Wednesday, 6 April 2016

Capital III, Chapter 30 - Part 12

Engels interjects here to argue that since Marx wrote this, changes in the nature of capitalism had led to this regular cycle giving way, if not to prolonged stagnation, at least to a lengthening of the cycle. Engels writes,

“But perhaps it is only a matter of a prolongation of the duration of the cycle. In the early years of world commerce, 1845-47, it can be shown that these cycles lasted about five years; from 1847 to 1867 the cycle is clearly ten years; is it possible that we are now in the preparatory stage of a new world crash of unparalleled vehemence? Many things seem to point in this direction. Since the last general crisis of 1867 many profound changes have taken place. The colossal expansion of the means of transportation and communication — ocean liners, railways, electrical telegraphy, the Suez Canal — has made a real world-market a fact. The former monopoly of England in industry has been challenged by a number of competing industrial countries; infinitely greater and varied fields have been opened in all parts of the world for the investment of surplus European capital, so that it is far more widely distributed and local over-speculation may be more easily overcome. By means of all this, most of the old breeding-grounds of crises and opportunities for their development have been eliminated or strongly reduced. At the same time, competition in the domestic market recedes before the cartels and trusts, while in the foreign market it is restricted by protective tariffs, with which all major industrial countries, England excepted, surround themselves. But these protective tariffs are nothing but preparations for the ultimate general industrial war, which shall decide who has supremacy on the world-market. Thus every factor, which works against a repetition of the old crises, carries within itself the germ of a far more powerful future crisis.” (Note 8, p 489)

Written in 1894, twenty years ahead of WWI, Engels words about the coming industrial war are powerfully prophetic, as are his comments about the even more powerful crisis to come as a result of the heightening of the contradictions, which itself arises from the very changes he describes. Important in understanding the Marxist theory of crisis, however, is what Engels states about the more wide distribution of capital making local over speculation more easily dealt with, and the way the breeding grounds for crises had been eliminated or reduced. This is only possible if you accept the idea that such crises of overproduction are the result of production being expanded beyond the capacity of the market. If crises were the result of some long run tendency for the rate of profit to fall, then its clear that no such elimination or reduction of the basis of crises could occur for the reasons Engels describes.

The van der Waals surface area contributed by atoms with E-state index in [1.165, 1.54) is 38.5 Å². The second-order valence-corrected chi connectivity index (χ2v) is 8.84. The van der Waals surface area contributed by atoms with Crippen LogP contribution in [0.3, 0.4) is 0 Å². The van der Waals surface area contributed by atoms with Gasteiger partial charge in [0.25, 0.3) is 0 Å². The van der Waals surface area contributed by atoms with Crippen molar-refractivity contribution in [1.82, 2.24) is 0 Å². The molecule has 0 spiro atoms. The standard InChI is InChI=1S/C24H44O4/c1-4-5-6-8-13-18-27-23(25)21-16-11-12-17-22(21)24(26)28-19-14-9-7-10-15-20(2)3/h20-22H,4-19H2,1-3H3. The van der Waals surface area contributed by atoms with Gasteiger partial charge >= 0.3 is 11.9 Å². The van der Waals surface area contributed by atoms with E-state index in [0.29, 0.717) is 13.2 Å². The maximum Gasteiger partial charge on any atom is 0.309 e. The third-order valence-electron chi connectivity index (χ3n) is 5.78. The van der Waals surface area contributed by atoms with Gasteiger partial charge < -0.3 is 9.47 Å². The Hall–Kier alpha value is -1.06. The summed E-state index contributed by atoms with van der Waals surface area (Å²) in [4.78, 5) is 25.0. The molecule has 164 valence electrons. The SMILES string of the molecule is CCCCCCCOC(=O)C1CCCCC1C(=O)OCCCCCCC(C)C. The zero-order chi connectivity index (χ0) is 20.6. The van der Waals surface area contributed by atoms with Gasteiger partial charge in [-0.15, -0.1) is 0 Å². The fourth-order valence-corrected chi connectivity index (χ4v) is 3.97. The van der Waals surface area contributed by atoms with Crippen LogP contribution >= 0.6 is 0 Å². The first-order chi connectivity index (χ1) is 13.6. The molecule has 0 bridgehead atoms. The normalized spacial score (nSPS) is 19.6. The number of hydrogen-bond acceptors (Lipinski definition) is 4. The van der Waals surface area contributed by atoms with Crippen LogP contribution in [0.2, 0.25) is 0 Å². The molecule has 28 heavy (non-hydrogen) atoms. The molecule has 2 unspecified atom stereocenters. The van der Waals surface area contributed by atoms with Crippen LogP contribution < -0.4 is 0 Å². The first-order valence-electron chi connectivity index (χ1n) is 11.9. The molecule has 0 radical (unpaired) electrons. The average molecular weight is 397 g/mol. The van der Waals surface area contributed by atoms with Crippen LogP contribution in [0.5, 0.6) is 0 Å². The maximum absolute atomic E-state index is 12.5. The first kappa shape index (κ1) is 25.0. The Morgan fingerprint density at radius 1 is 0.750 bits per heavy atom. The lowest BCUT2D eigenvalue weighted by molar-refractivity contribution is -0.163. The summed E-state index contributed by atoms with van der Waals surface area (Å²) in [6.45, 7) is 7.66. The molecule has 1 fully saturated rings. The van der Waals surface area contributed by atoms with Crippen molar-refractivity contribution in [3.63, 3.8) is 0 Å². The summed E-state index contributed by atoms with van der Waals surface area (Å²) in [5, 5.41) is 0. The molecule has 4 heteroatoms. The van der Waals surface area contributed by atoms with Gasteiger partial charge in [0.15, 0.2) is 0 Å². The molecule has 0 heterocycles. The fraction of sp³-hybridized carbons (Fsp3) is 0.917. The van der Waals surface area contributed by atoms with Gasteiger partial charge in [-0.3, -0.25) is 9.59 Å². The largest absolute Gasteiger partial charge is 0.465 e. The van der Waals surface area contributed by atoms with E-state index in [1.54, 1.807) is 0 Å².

In fact, though, Engels was wrong about those changes being the cause of the long period of stagnation that we now call the First Great Depression, that ran from around 1865 to 1890. That was just one period of long wave downturn. Engels did not live to see the global capitalist boom that ran for a similarly long period, from around 1890 to 1914-20, and which itself was just one such upswing in the history of capitalism, a cycle we still see today, as since WWII, we have had a boom run from 1949 to 1974, a downturn from 1974 to 1999, and we have been in a new period of boom since 1999.

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